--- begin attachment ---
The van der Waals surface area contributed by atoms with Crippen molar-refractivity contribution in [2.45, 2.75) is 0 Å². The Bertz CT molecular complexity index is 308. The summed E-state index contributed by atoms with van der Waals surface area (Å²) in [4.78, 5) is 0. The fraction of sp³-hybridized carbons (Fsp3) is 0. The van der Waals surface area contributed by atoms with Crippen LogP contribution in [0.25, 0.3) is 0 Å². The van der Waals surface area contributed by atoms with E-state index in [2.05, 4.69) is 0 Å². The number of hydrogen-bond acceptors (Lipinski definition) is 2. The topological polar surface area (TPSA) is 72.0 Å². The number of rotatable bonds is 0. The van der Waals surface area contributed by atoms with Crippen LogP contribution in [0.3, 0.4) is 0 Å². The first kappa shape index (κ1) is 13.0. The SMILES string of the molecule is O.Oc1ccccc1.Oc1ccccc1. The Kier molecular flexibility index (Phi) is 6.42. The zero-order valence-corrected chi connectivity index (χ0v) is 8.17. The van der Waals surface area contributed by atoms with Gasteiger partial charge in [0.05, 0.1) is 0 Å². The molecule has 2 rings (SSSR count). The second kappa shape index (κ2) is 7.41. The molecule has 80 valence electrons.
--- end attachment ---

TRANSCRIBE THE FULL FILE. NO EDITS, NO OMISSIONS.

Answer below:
The van der Waals surface area contributed by atoms with Crippen molar-refractivity contribution in [2.45, 2.75) is 0 Å². The Bertz CT molecular complexity index is 308. The summed E-state index contributed by atoms with van der Waals surface area (Å²) in [4.78, 5) is 0. The fraction of sp³-hybridized carbons (Fsp3) is 0. The van der Waals surface area contributed by atoms with Crippen LogP contribution in [0.25, 0.3) is 0 Å². The van der Waals surface area contributed by atoms with E-state index in [2.05, 4.69) is 0 Å². The number of hydrogen-bond acceptors (Lipinski definition) is 2. The topological polar surface area (TPSA) is 72.0 Å². The number of rotatable bonds is 0. The van der Waals surface area contributed by atoms with Crippen LogP contribution in [0.3, 0.4) is 0 Å². The first kappa shape index (κ1) is 13.0. The SMILES string of the molecule is O.Oc1ccccc1.Oc1ccccc1. The Kier molecular flexibility index (Phi) is 6.42. The zero-order valence-corrected chi connectivity index (χ0v) is 8.17. The van der Waals surface area contributed by atoms with Gasteiger partial charge in [0.05, 0.1) is 0 Å². The molecule has 2 rings (SSSR count). The second kappa shape index (κ2) is 7.41. The molecule has 80 valence electrons.